12. Johnny Herbert (left)
Johnny Herbert has been the “coming man” for a few years now but must be really regretting his and Benetton’s decision to start him in 1989 when he clearly wasn’t ready for the physical rigours of F1. Since then, he has been Lotus’ regular test driver and stood in for Martin Donnelly and Julian Bailey but this is the first season since then where he’s actually been given a regular drive. He’ll be keen to seize the opportunity to show what he can do.
1991 had been a year to forget for Footwork, largely thanks to the total inadequacy of the Porsche engine, though questions were asked too about Michele Alboreto’s continued motivation. He is joined this year by Aguri Suzuki as part of the deal by which Tyrrell’s Honda V10 engine supply – now badged as a “Mugen Honda”, after the tuning company that works on them – has transferred to the team. They will be hoping to do better with them than Tyrrell did, but any improvement on 1991 will be welcome. The new version of the Footwork livery, at least, is rather nice.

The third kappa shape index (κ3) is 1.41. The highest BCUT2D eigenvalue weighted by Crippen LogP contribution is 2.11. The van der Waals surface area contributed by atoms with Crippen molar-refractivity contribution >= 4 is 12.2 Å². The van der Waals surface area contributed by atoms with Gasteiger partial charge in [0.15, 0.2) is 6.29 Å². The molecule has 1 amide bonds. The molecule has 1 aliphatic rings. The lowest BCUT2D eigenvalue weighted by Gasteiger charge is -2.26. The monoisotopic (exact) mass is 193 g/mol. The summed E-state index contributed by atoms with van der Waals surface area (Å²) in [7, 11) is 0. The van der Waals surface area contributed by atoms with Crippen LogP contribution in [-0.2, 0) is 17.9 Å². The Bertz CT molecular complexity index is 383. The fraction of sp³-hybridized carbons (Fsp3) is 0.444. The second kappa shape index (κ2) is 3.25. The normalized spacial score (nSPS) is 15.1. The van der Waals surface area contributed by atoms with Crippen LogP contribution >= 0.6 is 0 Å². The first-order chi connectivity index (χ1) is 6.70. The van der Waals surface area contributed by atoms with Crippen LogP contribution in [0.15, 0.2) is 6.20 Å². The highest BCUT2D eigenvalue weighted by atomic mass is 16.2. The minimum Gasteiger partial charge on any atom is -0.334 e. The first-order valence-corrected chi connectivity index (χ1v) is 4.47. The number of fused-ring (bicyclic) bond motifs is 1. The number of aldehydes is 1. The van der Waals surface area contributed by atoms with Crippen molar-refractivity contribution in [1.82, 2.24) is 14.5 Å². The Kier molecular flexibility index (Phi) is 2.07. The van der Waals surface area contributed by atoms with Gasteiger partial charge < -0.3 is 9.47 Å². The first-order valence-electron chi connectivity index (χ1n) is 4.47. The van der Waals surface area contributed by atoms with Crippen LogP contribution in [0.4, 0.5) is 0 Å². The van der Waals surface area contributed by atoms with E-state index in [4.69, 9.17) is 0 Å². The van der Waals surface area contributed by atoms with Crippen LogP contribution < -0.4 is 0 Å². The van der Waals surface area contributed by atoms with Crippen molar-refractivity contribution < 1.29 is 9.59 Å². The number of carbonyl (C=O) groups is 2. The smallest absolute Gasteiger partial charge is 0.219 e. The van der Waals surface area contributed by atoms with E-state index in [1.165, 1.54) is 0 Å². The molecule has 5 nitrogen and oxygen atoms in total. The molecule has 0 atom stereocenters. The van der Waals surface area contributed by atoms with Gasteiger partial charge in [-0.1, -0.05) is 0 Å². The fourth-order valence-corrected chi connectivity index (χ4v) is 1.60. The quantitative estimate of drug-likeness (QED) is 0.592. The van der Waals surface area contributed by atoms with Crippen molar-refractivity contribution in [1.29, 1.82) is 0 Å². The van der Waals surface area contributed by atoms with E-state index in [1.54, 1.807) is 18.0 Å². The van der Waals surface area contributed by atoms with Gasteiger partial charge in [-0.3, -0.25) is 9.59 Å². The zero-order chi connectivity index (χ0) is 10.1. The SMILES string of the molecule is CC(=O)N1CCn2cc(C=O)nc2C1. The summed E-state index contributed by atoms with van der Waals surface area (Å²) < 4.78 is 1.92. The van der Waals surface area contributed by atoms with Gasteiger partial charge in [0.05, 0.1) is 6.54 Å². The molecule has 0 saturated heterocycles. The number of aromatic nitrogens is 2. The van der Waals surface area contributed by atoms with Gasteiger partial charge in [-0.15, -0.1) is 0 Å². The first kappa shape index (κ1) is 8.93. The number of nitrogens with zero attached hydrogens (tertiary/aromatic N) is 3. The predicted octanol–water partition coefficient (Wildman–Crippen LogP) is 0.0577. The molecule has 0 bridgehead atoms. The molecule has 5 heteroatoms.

9. Michele Alboreto
The Italian veteran was briefly reunited with his old Ferrari team-mate Stefan Johansson after Alex Caffi’s accident, but it wasn’t a happy reunion; Johansson failed to qualify for a single race and Alboreto endured his second successive pointless season. His glory days seem long gone now and although his experience is a boon to the team, you have to wonder how much longer he will stick around if they continue to struggle.